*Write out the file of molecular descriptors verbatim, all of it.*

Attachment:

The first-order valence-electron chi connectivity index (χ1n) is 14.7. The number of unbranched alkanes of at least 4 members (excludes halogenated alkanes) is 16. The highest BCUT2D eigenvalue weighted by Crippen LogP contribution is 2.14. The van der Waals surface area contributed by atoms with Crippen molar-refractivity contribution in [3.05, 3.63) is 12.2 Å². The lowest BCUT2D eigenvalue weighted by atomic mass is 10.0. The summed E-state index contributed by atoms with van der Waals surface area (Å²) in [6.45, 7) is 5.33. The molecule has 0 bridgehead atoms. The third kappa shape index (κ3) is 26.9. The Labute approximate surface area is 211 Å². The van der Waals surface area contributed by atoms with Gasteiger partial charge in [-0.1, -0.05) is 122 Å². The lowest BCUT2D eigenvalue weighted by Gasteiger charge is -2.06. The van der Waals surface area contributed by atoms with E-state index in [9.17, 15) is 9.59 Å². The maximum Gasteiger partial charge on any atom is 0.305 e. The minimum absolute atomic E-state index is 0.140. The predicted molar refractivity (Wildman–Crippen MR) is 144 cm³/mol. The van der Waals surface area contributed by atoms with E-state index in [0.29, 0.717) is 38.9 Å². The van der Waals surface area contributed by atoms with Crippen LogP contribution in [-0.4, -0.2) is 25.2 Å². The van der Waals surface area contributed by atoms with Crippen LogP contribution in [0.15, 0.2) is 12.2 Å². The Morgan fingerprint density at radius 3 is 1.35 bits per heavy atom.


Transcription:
The first-order valence-electron chi connectivity index (χ1n) is 14.7. The number of unbranched alkanes of at least 4 members (excludes halogenated alkanes) is 16. The highest BCUT2D eigenvalue weighted by Crippen LogP contribution is 2.14. The van der Waals surface area contributed by atoms with Crippen molar-refractivity contribution in [3.05, 3.63) is 12.2 Å². The lowest BCUT2D eigenvalue weighted by atomic mass is 10.0. The summed E-state index contributed by atoms with van der Waals surface area (Å²) in [6.45, 7) is 5.33. The molecule has 0 bridgehead atoms. The third kappa shape index (κ3) is 26.9. The Labute approximate surface area is 211 Å². The van der Waals surface area contributed by atoms with Gasteiger partial charge in [-0.1, -0.05) is 122 Å². The lowest BCUT2D eigenvalue weighted by Gasteiger charge is -2.06. The van der Waals surface area contributed by atoms with E-state index in [9.17, 15) is 9.59 Å². The maximum Gasteiger partial charge on any atom is 0.305 e. The minimum absolute atomic E-state index is 0.140. The predicted molar refractivity (Wildman–Crippen MR) is 144 cm³/mol. The van der Waals surface area contributed by atoms with E-state index in [0.29, 0.717) is 38.9 Å². The van der Waals surface area contributed by atoms with Crippen LogP contribution in [-0.4, -0.2) is 25.2 Å². The van der Waals surface area contributed by atoms with Crippen LogP contribution in [0.15, 0.2) is 12.2 Å². The Morgan fingerprint density at radius 3 is 1.35 bits per heavy atom.